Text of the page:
Experimental Approach to the Problem
A survey instrument was developed to collect data regarding the layout, equipment, and management SCFs in National Collegiate Athletic Association (NCAA) Division I universities in the United States and was distributed to head strength and conditioning coaches (SCs) in charge of these facilities. The instrument was reviewed by experts in the area of SCF facilities and approved for use via the institutional review board. The survey was formatted for online completion using the InQsit software system. An e-mail explaining the study and including informed consent was sent to all NCAA Division I head SCs along with a hyperlink to the online survey. The head SCs were instructed to complete the survey themselves or to forward it to a full-time assistant SC if appropriate. To improve response rates, a reminder request for participation was e-mailed 2 weeks after the initial contact. This study was delimited to the SCF related to intercollegiate athletics, and facilities associated primarily or solely for the general student population were not included in this study.
A total of 333 NCAA Division I universities were located through the NCAA directory. A total of 285 (85%) had a valid e-mail address available for the head SC. Therefore, a total of 285 invitations to participate, including a hyperlink to the questionnaire, were distributed via e-mail to NCAA Division I collegiate SC in the United States. The university head SC was instructed to complete the survey themselves or forward it to their assistant SC if the school had one. To improve response rates, a reminder was e-mailed 2 weeks after the initial contact. A total of 110 valid and complete surveys were returned for a response rate of 38.6%. Demographic characteristics of the respondents are listed in Table 1.
An 84-item survey instrument was developed to collect data regarding collegiate SCFs. Head strength coaches were asked about the facility size, exclusivity, renovations, and space allocations. This survey was developed by the researchers and reviewed by experts in the area of facility design and management and experts in the field of strength and conditioning for face and content validity. Minor revisions were made according the feedback from the expert review process. Test-retest reliability was assessed, and the instrument was found to be consistent between administrations. This survey was formatted for online completion and administered using the InQsit system. An e-mail explaining the study was sent to all NCAA Division I SCs with a hyperlink to the online survey. The results were tabulated and entered into a spreadsheet format for data analysis. All research plans and processes were reviewed and approved by the Institutional Review Board of the primary researcher's university.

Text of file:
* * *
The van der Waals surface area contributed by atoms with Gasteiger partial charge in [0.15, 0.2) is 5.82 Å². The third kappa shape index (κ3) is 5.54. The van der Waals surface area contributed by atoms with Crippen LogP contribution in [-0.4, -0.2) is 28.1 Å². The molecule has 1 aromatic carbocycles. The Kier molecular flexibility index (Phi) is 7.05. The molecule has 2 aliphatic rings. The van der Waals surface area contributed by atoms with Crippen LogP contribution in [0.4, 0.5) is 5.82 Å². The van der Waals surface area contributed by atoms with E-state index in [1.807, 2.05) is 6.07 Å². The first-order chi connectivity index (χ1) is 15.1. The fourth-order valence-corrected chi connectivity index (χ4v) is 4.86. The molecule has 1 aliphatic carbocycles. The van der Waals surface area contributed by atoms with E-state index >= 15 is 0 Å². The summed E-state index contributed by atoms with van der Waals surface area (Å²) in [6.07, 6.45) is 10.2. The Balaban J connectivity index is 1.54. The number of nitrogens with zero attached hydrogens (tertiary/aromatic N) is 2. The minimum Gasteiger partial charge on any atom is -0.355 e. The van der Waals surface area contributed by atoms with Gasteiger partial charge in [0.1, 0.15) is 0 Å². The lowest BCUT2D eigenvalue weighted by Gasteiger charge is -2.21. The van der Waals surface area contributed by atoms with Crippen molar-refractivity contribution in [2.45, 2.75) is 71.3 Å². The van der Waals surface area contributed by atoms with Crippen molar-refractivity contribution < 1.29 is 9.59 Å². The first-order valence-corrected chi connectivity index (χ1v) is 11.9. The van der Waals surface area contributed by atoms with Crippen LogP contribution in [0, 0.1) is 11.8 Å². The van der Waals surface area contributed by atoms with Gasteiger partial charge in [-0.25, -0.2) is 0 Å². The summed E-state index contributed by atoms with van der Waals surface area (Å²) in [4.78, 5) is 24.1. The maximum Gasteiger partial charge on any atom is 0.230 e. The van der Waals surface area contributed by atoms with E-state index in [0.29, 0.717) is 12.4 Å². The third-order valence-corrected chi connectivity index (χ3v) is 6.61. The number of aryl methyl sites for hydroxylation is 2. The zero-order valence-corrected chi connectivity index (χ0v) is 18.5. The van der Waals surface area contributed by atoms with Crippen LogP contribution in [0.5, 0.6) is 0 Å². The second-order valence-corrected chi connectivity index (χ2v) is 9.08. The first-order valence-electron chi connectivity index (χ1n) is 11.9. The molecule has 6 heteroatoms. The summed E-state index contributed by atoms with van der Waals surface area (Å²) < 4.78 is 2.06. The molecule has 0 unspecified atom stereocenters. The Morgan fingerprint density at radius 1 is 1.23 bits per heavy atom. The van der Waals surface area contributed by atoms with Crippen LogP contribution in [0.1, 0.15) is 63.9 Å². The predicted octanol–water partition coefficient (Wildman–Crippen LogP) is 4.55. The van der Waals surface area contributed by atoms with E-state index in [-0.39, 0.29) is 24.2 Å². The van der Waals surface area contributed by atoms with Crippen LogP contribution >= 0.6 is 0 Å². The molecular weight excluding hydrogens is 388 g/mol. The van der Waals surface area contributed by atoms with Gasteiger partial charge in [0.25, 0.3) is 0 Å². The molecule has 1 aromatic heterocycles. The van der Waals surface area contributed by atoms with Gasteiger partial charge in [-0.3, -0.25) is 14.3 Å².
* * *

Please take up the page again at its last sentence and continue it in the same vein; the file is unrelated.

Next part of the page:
Descriptive statistics and Pearson correlation analyses were conducted with SPSS version 17.0 (SPSS, Inc., Chicago, IL, USA). Nominal and ordinal data were evaluated using χ2 analysis, and between-group (football vs. non-football) were undertaken via analysis of variance (ANOVA) in JMP version 9.0 (SAS Institute, Inc., Cary, NC, USA). Statistical significance was set a priori at alpha <0.05 for all analyses.
Facility size results indicated that the mean primary SCF size was 7,017 square feet (SEM = 749.2). To demonstrate the tremendous range in the primary SCF size, the data were broken down further into quartiles with the following results: first quartile, 0–3,000 square feet; second quartile, 3.001–4,000 square feet; and third quartile, 4,001–8,900 square feet. Because of number of institutions used more than 1 SCF within their programming, a combined strength facility mean size for all-athlete SCF areas was determined to be 8,872 square feet (SEM = 958.6). To demonstrate the tremendous range in the all-athlete SCF size, the data were also broken down further into quartiles with the following results: first quartile, 0–3,243 square feet; second quartile, 3,244–5,050 square feet; and third quartile, 5,051–11,000 square feet. The increased range between the second and third quartiles for both the primary SCF and all-athlete SCF demonstrates the general positive skew to both data sets with a greater number of very large SCF in the third quartile. Athlete's exclusive strength facilities (not available to the general student population) have become more common in the university setting with 67.3% reporting the creation of exclusive facilities in the past 20 years. An analysis of space allocations within the facilities revealed mean values of 71.3% for free-weight space, 17.9% for machine weight (both selectorized and plate loaded) space, and 9.1% for cardio training space. A further trend of exclusivity has developed with the creation of football-only facilities within 90.7% of the schools. The trend of multiple sites is also demonstrated through the finding of a mean of 2.6 SCFs for athletic use per school. In addition, major facility renovation occurred within the past 5 years for 63.3% of the surveyed schools. SCF size was poorly associated with total school enrollment (r = 0.316, p = 0.008) and moderately associated with maximum safe capacity (r = 0.667, p < 0.001). Descriptive characteristics of the SCFs are listed in Table 2.